Tarun Majumdar is a Bengali Indian film director who is known for his work in Bengali cinema. He received four National Awards, seven BFJA Awards, five Filmfare Awards and an Anandalok Award. In 1990, the Government of India honoured him with the Padma Shri, the fourth highest civilian award.

Sandhya Mukherjee, also known as Sandhya Mukhopadhyay, is an Indian playback singer and musician, specialising in Bengali music. She is the prima donna of the Bengali playback industry. No other female vocalist has attended her calibre in the Bengali music industry. She received Banga Bibhushan, the highest civilian honour of the Indian state of West Bengal in 2011. and National Film Award for Best Female Playback Singer for her songs in the films Jay Jayanti and Nishi Padma in the year 1970.

Sabitri Chatterjee Indian actress

Sabitri Chatterjee is an Indian actress who is well known for her work in Bengali theatre and cinema. Her career spans more than 60 years. She is the recipient of BFJA Awards for two times. In 1999, she was conferred with Sangeet Natak Akademi Award for Acting in Bengali theatre. In 2013, she was awarded by the Government of West Bengal its highest civilian award; the Banga Bibhushan. In 2014, Government of India conferred upon her its fourth-highest civilian award the Padma Shri.

Tapan Sinha Indian film director

Tapan Sinha was one of the most prominent Indian film directors of his time forming a legendary quartet with Satyajit Ray, Ritwik Ghatak and Mrinal Sen. He was primarily a Bengali filmmaker who worked both in Hindi cinema and Bengali cinema, directing films like Kabuliwala (1957), Louha-Kapat, Sagina Mahato (1970), Apanjan (1968), Kshudhita Pashan and children's film Safed Haathi (1978) and Aaj Ka Robinhood. Sinha started his career in 1946, as a sound engineer with New Theatres film production house in Kolkata, then in 1950 left for England where he worked at Pinewood Studios for next two years, before returning home to start his six decade long career in Indian cinema, making films in Bengali, Hindi and Oriya languages, straddling genres from social realism, family drama, labor rights, to children's fantasy films. He was one of the acclaimed filmmakers of Parallel Cinema movement of India.

Sandhya Roy Indian actress

Sandhya Roy is an Indian actress and politician. She is known for her work in Bengali cinema. She is the recipient of BFJA Award for three times. and one Filmfare Awards East best actress for Ganadevata.

Indrani Haldar Indian actress

Indrani Haldar is an Indian actress who is mostly known for her work in Bengali cinema. She was conferred with a National Award, three BFJA Awards and two Anandalok Awards.

Debashree Roy Indian actress, dancer, choreographer and animal rights activist

Debashree Roy, also known as Debasree Roy, is an Indian actress, dancer, choreographer, politician and animal rights activist. As an actress, she is known for her work in Hindi and Bengali cinema. She has been cited as the reigning queen of Bengali commercial cinema. She acted in more than a hundred films and won over forty awards, including a National Award, three BFJA Awards, five Kalakar Awards and an Anandalok Award. As a dancer, she is known for her stage adaptations of the various forms of Indian folk dances as well as her innovative dance forms imbued with elements from Indian classical, tribal and folk dance. She runs Natraj dance troupe. She is the founder of Debasree Roy Foundation, a non-profit organisation that works for the cause of stray animals. Roy was a Member of the Legislative Assembly from Raidighi constituency since 2011 till 2021.

Aarti Mukherjee, also known as Aarti Mukherji or Arati Mukhopadhyay, is an Indian playback singer who has sung in Hindi films such as Geet Gata Chal (1975), Tapasya (1976), Manokamana and Masoom (1983).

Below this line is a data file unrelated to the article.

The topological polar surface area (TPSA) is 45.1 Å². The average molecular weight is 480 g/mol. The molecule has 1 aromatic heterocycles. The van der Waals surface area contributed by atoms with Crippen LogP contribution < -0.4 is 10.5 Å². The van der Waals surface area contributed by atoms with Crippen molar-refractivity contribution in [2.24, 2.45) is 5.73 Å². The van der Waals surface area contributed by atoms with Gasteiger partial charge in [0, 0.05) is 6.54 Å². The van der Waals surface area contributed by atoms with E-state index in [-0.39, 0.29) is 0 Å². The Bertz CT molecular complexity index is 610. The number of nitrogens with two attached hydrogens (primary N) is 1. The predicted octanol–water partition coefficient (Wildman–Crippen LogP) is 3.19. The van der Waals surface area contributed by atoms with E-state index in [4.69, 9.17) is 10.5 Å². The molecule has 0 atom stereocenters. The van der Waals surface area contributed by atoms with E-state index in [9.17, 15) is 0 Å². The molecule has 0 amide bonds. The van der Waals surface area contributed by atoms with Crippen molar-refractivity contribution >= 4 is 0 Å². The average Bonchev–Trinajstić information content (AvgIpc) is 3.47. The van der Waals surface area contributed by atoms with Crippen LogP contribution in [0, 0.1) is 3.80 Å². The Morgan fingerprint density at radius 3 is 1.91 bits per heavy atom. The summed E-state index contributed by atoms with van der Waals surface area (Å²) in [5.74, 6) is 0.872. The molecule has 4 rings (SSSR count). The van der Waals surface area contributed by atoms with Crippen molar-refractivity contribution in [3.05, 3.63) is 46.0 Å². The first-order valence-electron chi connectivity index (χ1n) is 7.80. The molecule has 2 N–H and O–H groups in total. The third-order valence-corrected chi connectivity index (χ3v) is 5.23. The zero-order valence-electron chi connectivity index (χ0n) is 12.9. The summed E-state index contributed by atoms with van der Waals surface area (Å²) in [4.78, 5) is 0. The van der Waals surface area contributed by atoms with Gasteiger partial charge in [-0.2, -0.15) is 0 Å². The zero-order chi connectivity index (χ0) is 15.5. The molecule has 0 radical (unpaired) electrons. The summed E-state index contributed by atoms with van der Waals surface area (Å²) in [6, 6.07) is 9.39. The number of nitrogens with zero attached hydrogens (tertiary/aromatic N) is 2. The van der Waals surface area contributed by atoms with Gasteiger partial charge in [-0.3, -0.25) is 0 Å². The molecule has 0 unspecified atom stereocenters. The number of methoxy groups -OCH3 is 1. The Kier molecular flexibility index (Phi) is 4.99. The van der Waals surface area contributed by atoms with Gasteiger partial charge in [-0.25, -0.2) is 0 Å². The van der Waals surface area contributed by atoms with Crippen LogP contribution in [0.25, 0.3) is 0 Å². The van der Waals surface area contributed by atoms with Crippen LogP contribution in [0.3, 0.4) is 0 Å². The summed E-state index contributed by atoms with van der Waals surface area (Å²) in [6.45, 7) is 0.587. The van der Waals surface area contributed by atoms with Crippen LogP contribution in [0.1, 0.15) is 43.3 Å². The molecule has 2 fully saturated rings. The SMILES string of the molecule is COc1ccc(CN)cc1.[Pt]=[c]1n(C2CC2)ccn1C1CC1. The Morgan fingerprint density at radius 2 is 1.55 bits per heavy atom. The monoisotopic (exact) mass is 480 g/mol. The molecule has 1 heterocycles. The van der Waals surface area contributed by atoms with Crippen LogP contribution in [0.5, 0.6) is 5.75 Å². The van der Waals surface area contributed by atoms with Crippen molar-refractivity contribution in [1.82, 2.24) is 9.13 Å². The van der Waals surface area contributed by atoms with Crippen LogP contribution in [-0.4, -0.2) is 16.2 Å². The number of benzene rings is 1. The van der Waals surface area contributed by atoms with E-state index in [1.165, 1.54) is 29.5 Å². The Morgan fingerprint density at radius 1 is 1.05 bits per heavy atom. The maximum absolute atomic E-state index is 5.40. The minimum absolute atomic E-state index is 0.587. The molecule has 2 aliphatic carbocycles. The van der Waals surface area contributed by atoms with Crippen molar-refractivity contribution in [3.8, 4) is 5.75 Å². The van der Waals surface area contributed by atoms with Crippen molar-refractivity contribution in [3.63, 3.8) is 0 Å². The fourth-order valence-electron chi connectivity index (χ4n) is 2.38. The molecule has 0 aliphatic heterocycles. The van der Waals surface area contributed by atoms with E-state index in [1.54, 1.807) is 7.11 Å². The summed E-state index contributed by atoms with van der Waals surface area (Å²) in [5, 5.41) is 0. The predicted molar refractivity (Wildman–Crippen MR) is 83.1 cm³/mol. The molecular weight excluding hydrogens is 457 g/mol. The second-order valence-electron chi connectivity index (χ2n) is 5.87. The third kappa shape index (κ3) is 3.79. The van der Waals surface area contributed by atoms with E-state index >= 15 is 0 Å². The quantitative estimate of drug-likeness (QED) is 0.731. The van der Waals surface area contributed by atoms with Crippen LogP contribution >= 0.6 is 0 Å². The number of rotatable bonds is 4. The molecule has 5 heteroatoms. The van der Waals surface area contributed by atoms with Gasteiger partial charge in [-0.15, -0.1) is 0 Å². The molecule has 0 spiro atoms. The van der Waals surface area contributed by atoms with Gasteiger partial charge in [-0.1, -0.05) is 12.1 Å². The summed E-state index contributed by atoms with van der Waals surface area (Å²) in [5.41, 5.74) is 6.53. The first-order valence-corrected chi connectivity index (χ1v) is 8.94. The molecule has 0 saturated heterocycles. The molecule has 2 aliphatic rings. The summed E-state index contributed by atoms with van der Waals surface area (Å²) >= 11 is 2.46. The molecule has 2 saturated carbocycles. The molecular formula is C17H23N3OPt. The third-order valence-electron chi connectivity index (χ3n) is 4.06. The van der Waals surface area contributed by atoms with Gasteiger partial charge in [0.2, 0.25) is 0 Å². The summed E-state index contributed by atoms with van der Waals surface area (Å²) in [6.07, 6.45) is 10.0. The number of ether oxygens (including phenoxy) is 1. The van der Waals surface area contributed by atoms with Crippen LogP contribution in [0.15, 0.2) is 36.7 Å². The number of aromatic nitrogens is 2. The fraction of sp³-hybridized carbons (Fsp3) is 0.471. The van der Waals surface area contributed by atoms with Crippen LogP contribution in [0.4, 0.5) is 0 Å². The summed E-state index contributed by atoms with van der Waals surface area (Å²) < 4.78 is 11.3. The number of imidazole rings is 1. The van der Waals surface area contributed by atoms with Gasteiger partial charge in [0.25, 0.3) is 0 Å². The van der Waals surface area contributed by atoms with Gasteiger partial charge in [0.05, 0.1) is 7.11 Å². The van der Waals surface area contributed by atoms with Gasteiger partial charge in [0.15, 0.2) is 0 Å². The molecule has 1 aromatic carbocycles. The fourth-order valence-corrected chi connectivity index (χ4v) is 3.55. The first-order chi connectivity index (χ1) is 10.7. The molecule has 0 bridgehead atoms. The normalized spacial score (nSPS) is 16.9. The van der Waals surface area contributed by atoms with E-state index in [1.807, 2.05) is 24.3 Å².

Koel Mallick Indian actress

Koel Mallick is an Indian film actress who appears in Bengali films. She is the daughter of actor Ranjit Mallick and Deepa Mallick. Her debut film was Nater Guru.

Haradhan Bandopadhyay was a Bengali Indian male actor of television and films. He made his debut in the 1948 Bengali film Devdut, directed by Atanu Bandopadhyay. He worked with some of the most prominent directors of Bengali cinema, like Satyajit Ray and Mrinal Sen.

Jogamaya Devi College

Jogamaya Devi College is one of the oldest and leading women's college in Kolkata, India. It shares the same building with Asutosh College and Syamaprasad College and is named after the wife of Sir Asutosh Mukherjee. It is a National Assessment and Accreditation Council (NAAC) accredited Grade "B" college. It offers undergraduate and postgraduate degrees and is affiliated to the University of Calcutta. It was established in 1932.

Dibratrir Kabya is a 1970 Bengali black-and-white film starring Madhabi Mukherjee, Anjana Bhowmik and Basant Choudhury in the lead roles. The film was directed by Bimal Bhowmik and Narayan Chakraborty. The film won two National Film Awards at the 17th National Film Awards.

The 28th Annual Bengal Film Journalists' Association Awards were held on 1965, honoring the best in Indian cinema in 1964.

<i>Strir Patra</i> 1972 Indian film

Strir Patra is a 1972 Bengali film, directed by Purnendu Patri, based on a short story by Rabindranath Tagore, and with Madhabi Mukherjee playing the lead role. Tagore's story, first published in 1914, is considered to be a path-breaking feminist text. The film won the National Film Award for Best Feature Film in Bengali, as well as a number of BFJA Awards.

Anubha Gupta was an Indian Bengali actress, known for her work in Bengali cinema. She received the Best Actress in Supporting Role Award at the 26th Annual BFJA Awards for the film Hansuli Banker Upakatha.



  1. "17th National Film Festival". Directorate of Film Festivals, GOI. Retrieved 15 February 2021.
  2. "Madhabi Mukherjee". IMDb.
  3. "'If you say something, you must speak out the whole truth. Or else, don't say anything at all'".
  4. 1 2 "The Telegraph - Calcutta (Kolkata) | Look | 'If you say something, you must speak out the whole truth. Or else, don't say anything at all'". Retrieved 7 January 2018.
  5. "Had ideas, not funds: Madhabi Mukherjee - Times of India". The Times of India. Retrieved 7 January 2018.
  6. "Kalakar award winners" (PDF). Kalakar website. Archived from the original (PDF) on 25 April 2012. Retrieved 16 October 2012.